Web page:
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New Program Aims To Help Caregivers Of Children With Autism

Chileda Says Better Training Could Prevent Regression

illustration of child's brain with puzzle pieces
Raquel Mela (CC)

A La Crosse facility that provides a home for children with autism is starting a new program to teach caregivers how to better care for them.

The goal of the new program is to eventually help transition the child back into their own home, a group home or to one day live independently.

Chileda of La Crosse is a school and home for people with autism and other behavioral challenges between the ages of 6 and 21. The center opened in 1973.

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Children with autism display a wide-range of cognitive and behavioral issues, Karrie Zielke, Chileda’s development and learning center director, explained.

“Some typical characteristics of a person with autism: They just see things differently. They interpret things different. They communicate different,” she said. “Maybe they need a little more time processing what you’re asking them to do. Maybe they don’t understand how to express their feelings, so that’s when they may act out. They may hit or throw something because they don’t have those communication skills.”

The Centers for Disease Control and Prevention estimates 1 in 59 children in the United States have autism.

“The students that come to us receive a very individualized program. It’s not, ‘Here’s a box everybody has to fit into this program.’ It’s what is best for that child. What are the goals that the parent wants for the child in order for them to be independent? What are the goals that we feel are necessary for this child to grow in our program?” she said.

Zielke said the average student lives at Chileda for more than two years. Most of the students at Chileda are from Wisconsin, Minnesota and Illinois, but Chileda attracts families dealing with autism from around the country.

While children with autism receive specialized care at Chileda, finding that same level of care when they transition out of the school is difficult, Zielke said, adding that parents are often unequipped to cope with their children’s behavior.

“When it comes time to transition home or time to transition to a group home, the parents don’t have that knowledge that we have when we’ve been working with that child for a couple of years,” Zielke said. “What we’ve found is sometimes those kids go home and they regress. They go back to displaying those behaviors that cause them to come to Chileda.”

With a grant from the Wisconsin Department of Children and Families, Chileda is starting a bi-weekly Relative Caregiver Support Group to give family members the tools they need with things like behavior modification or verbal de-escalation.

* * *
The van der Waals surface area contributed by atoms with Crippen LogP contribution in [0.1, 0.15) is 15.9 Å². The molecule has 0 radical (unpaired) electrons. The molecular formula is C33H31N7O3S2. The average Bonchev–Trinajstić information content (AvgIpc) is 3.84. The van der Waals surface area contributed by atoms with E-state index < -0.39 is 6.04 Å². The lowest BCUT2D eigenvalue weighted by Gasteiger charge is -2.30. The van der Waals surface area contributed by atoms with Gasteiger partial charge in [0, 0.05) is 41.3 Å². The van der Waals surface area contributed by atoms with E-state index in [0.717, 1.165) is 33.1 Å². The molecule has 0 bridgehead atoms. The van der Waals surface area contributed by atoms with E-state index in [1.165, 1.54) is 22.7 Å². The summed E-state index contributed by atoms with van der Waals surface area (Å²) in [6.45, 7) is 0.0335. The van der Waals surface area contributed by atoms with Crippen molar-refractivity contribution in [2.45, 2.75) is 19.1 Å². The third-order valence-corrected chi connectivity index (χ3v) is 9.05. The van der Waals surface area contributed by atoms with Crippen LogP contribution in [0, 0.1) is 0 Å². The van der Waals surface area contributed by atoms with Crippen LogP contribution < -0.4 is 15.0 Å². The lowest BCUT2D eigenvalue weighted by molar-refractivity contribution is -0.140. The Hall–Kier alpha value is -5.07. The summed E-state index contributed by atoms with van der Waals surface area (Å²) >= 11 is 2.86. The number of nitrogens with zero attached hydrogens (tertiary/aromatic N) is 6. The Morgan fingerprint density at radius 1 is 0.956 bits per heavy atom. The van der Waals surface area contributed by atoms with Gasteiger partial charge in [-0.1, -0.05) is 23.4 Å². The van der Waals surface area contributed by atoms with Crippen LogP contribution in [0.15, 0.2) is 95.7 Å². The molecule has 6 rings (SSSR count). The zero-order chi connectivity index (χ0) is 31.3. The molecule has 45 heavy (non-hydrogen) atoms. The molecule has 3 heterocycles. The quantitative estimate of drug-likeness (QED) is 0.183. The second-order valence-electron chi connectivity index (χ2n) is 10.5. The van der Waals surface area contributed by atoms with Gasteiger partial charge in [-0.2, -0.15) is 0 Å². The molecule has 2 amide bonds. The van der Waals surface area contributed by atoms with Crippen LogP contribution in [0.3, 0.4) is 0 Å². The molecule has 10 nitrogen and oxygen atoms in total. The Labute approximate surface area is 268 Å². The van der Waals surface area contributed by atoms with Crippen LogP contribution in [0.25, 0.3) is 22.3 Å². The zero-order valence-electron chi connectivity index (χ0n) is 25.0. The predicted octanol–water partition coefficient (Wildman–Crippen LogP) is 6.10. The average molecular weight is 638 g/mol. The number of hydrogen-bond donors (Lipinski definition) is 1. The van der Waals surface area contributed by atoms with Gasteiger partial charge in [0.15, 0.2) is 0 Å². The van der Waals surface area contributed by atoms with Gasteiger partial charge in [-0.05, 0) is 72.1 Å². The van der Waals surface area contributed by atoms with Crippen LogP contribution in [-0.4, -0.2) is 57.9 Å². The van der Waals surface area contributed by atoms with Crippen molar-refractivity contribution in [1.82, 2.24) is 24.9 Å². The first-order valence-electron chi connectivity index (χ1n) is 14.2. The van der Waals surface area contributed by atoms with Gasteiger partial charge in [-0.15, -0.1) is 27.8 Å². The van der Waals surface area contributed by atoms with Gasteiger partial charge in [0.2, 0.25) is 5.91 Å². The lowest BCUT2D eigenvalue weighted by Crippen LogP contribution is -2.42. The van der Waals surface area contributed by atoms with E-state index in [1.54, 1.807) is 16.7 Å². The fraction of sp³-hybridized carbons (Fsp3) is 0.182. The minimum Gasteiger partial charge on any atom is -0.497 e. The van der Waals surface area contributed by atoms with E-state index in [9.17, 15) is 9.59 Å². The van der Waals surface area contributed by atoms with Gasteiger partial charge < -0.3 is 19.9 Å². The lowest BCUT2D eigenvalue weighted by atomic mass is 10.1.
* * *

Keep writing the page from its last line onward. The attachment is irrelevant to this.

“What training can we provide that parent so that child can be successful? We don’t want the child to regress. We’ve worked very hard over those two years to get them to a good spot and we want to transfer that knowledge to the parents or the after-care place they’re going to,” Zielke said.

Sue Justman, of Minneapolis, has a son with autism currently living at Chileda and said caregiver education is needed.

“The idea of him coming home actually would terrify me at this point because I don’t have any of the skill sets, the things that they are doing at Chileda,” she said.

“He will probably transition to a group home, so it won’t be a case where he will be coming back to our house, but getting him out of Chileda, that’s our number one fear is that he will regress unless we’re able to take everything he has learned and apply it in his new living situation,” Justman said.

Doug Sullivan’s son has been in and out of Chileda, returning once with an after-care plan to the family’s home in Texas. With no support available in Texas, the family eventually moved to La Crosse to be closer to their son when he moved back to Chileda after struggling at their Texas home.

“It’s not just something that you do once and then it sticks,” he said. “With kids like these, you have to keep them in that structured environment.”

Zielke said the training to allow someone with autism to be more independent is individualized and often complicated.

“Just recently, we had a student transition to a group home, and we sent a couple of staff with them for four days and we had them train from 7 a.m. to 9 p.m. They were training the new staff on how to work with this child,” she said.

The support groups will begin this year.